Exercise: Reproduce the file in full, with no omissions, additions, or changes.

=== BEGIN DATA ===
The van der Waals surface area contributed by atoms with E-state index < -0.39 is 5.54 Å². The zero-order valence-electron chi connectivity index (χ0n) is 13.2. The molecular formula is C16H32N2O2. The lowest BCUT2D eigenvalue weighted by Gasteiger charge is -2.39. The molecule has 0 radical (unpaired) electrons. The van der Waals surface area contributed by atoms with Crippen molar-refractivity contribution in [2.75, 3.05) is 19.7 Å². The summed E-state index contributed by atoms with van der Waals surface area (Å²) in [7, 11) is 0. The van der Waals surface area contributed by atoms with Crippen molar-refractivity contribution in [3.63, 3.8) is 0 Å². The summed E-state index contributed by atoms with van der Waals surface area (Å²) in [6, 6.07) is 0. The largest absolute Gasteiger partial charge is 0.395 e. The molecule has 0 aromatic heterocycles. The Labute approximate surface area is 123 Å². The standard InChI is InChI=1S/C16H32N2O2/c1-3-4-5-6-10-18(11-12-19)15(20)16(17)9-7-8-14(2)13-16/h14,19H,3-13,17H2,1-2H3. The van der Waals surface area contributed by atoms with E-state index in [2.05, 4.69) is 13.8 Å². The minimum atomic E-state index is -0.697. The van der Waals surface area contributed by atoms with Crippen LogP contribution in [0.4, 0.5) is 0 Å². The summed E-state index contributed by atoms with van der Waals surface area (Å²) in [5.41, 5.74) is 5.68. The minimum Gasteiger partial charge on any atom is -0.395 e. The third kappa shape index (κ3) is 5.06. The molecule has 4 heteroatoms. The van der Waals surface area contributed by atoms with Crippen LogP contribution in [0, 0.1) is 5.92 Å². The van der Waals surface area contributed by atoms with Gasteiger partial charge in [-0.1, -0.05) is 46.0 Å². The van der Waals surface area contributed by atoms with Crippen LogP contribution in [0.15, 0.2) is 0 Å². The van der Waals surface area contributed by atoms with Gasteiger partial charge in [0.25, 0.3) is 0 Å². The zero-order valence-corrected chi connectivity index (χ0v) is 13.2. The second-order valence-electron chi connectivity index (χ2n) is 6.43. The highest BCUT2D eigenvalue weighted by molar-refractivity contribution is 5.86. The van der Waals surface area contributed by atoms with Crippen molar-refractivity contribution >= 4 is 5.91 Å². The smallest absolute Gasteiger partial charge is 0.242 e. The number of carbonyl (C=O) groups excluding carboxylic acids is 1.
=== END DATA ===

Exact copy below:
The van der Waals surface area contributed by atoms with E-state index < -0.39 is 5.54 Å². The zero-order valence-electron chi connectivity index (χ0n) is 13.2. The molecular formula is C16H32N2O2. The lowest BCUT2D eigenvalue weighted by Gasteiger charge is -2.39. The molecule has 0 radical (unpaired) electrons. The van der Waals surface area contributed by atoms with Crippen molar-refractivity contribution in [2.75, 3.05) is 19.7 Å². The summed E-state index contributed by atoms with van der Waals surface area (Å²) in [7, 11) is 0. The van der Waals surface area contributed by atoms with Crippen molar-refractivity contribution in [3.63, 3.8) is 0 Å². The summed E-state index contributed by atoms with van der Waals surface area (Å²) in [6, 6.07) is 0. The largest absolute Gasteiger partial charge is 0.395 e. The molecule has 0 aromatic heterocycles. The Labute approximate surface area is 123 Å². The standard InChI is InChI=1S/C16H32N2O2/c1-3-4-5-6-10-18(11-12-19)15(20)16(17)9-7-8-14(2)13-16/h14,19H,3-13,17H2,1-2H3. The van der Waals surface area contributed by atoms with E-state index in [2.05, 4.69) is 13.8 Å². The minimum atomic E-state index is -0.697. The van der Waals surface area contributed by atoms with Crippen LogP contribution in [0.4, 0.5) is 0 Å². The summed E-state index contributed by atoms with van der Waals surface area (Å²) in [5.41, 5.74) is 5.68. The minimum Gasteiger partial charge on any atom is -0.395 e. The third kappa shape index (κ3) is 5.06. The molecule has 4 heteroatoms. The van der Waals surface area contributed by atoms with Crippen LogP contribution in [0, 0.1) is 5.92 Å². The van der Waals surface area contributed by atoms with Gasteiger partial charge in [-0.1, -0.05) is 46.0 Å². The van der Waals surface area contributed by atoms with Crippen LogP contribution in [0.15, 0.2) is 0 Å². The van der Waals surface area contributed by atoms with Gasteiger partial charge in [0.25, 0.3) is 0 Å². The zero-order valence-corrected chi connectivity index (χ0v) is 13.2. The second-order valence-electron chi connectivity index (χ2n) is 6.43. The highest BCUT2D eigenvalue weighted by molar-refractivity contribution is 5.86. The van der Waals surface area contributed by atoms with Crippen molar-refractivity contribution >= 4 is 5.91 Å². The smallest absolute Gasteiger partial charge is 0.242 e. The number of carbonyl (C=O) groups excluding carboxylic acids is 1.